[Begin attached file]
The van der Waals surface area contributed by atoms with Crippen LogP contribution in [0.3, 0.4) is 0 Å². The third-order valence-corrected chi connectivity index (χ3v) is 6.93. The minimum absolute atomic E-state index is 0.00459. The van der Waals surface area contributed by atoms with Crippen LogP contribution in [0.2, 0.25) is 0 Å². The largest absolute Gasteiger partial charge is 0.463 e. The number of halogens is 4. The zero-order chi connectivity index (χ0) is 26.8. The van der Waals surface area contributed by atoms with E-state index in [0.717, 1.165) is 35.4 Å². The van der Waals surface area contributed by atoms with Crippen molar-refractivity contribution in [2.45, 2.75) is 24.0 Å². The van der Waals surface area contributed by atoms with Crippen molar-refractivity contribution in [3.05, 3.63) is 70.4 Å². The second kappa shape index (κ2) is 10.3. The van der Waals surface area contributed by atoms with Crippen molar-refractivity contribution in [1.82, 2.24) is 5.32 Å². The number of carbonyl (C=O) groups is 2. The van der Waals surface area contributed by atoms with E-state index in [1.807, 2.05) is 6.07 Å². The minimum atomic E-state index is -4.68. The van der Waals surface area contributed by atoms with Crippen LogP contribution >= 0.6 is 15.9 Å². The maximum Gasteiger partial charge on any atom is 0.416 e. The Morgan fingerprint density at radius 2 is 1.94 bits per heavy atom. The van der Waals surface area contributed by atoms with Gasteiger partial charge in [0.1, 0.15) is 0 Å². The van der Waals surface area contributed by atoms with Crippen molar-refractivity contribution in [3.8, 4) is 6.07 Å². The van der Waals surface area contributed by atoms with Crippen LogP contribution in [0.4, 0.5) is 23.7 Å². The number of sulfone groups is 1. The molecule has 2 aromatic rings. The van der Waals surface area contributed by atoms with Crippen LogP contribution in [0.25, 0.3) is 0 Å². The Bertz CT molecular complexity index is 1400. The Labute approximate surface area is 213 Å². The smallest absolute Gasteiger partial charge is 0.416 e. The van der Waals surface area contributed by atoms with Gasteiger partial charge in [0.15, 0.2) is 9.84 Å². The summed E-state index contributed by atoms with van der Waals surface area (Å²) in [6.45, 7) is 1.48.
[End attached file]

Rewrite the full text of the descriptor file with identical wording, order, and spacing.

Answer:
The van der Waals surface area contributed by atoms with Crippen LogP contribution in [0.3, 0.4) is 0 Å². The third-order valence-corrected chi connectivity index (χ3v) is 6.93. The minimum absolute atomic E-state index is 0.00459. The van der Waals surface area contributed by atoms with Crippen LogP contribution in [0.2, 0.25) is 0 Å². The largest absolute Gasteiger partial charge is 0.463 e. The number of halogens is 4. The zero-order chi connectivity index (χ0) is 26.8. The van der Waals surface area contributed by atoms with E-state index in [0.717, 1.165) is 35.4 Å². The van der Waals surface area contributed by atoms with Crippen molar-refractivity contribution in [2.45, 2.75) is 24.0 Å². The van der Waals surface area contributed by atoms with Crippen molar-refractivity contribution in [3.05, 3.63) is 70.4 Å². The second kappa shape index (κ2) is 10.3. The van der Waals surface area contributed by atoms with Crippen molar-refractivity contribution in [1.82, 2.24) is 5.32 Å². The number of carbonyl (C=O) groups is 2. The van der Waals surface area contributed by atoms with E-state index in [1.807, 2.05) is 6.07 Å². The minimum atomic E-state index is -4.68. The van der Waals surface area contributed by atoms with Crippen LogP contribution >= 0.6 is 15.9 Å². The maximum Gasteiger partial charge on any atom is 0.416 e. The Morgan fingerprint density at radius 2 is 1.94 bits per heavy atom. The van der Waals surface area contributed by atoms with Gasteiger partial charge in [0.1, 0.15) is 0 Å². The van der Waals surface area contributed by atoms with Crippen molar-refractivity contribution in [3.8, 4) is 6.07 Å². The van der Waals surface area contributed by atoms with Crippen LogP contribution in [0.4, 0.5) is 23.7 Å². The number of sulfone groups is 1. The molecule has 2 aromatic rings. The van der Waals surface area contributed by atoms with Crippen LogP contribution in [0.25, 0.3) is 0 Å². The Bertz CT molecular complexity index is 1400. The Labute approximate surface area is 213 Å². The smallest absolute Gasteiger partial charge is 0.416 e. The van der Waals surface area contributed by atoms with Gasteiger partial charge in [0.15, 0.2) is 9.84 Å². The summed E-state index contributed by atoms with van der Waals surface area (Å²) in [6.45, 7) is 1.48.